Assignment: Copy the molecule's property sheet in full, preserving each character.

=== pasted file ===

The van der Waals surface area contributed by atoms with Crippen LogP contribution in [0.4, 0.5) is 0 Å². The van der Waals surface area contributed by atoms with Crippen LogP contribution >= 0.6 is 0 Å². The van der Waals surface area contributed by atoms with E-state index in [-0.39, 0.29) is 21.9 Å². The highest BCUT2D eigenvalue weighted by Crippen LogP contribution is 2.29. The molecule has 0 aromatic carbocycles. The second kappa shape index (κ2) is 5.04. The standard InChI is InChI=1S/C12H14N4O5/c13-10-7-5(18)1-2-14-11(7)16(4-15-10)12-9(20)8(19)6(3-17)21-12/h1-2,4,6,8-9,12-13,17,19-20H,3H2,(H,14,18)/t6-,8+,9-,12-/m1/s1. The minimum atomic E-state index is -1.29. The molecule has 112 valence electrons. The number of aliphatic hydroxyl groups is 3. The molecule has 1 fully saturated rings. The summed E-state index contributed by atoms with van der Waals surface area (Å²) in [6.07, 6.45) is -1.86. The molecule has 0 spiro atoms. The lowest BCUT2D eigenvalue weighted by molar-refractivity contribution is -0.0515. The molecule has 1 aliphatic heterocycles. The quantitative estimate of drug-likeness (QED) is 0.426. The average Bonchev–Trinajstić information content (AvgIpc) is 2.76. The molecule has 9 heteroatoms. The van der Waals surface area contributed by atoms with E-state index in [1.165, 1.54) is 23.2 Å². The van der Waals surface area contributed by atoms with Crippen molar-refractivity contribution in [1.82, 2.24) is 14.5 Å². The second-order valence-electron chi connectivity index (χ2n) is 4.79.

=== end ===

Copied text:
The van der Waals surface area contributed by atoms with Crippen LogP contribution in [0.4, 0.5) is 0 Å². The van der Waals surface area contributed by atoms with Crippen LogP contribution >= 0.6 is 0 Å². The van der Waals surface area contributed by atoms with E-state index in [-0.39, 0.29) is 21.9 Å². The highest BCUT2D eigenvalue weighted by Crippen LogP contribution is 2.29. The molecule has 0 aromatic carbocycles. The second kappa shape index (κ2) is 5.04. The standard InChI is InChI=1S/C12H14N4O5/c13-10-7-5(18)1-2-14-11(7)16(4-15-10)12-9(20)8(19)6(3-17)21-12/h1-2,4,6,8-9,12-13,17,19-20H,3H2,(H,14,18)/t6-,8+,9-,12-/m1/s1. The minimum atomic E-state index is -1.29. The molecule has 112 valence electrons. The number of aliphatic hydroxyl groups is 3. The molecule has 1 fully saturated rings. The summed E-state index contributed by atoms with van der Waals surface area (Å²) in [6.07, 6.45) is -1.86. The molecule has 0 spiro atoms. The lowest BCUT2D eigenvalue weighted by molar-refractivity contribution is -0.0515. The molecule has 1 aliphatic heterocycles. The quantitative estimate of drug-likeness (QED) is 0.426. The average Bonchev–Trinajstić information content (AvgIpc) is 2.76. The molecule has 9 heteroatoms. The van der Waals surface area contributed by atoms with E-state index in [1.165, 1.54) is 23.2 Å². The van der Waals surface area contributed by atoms with Crippen molar-refractivity contribution in [1.82, 2.24) is 14.5 Å². The second-order valence-electron chi connectivity index (χ2n) is 4.79.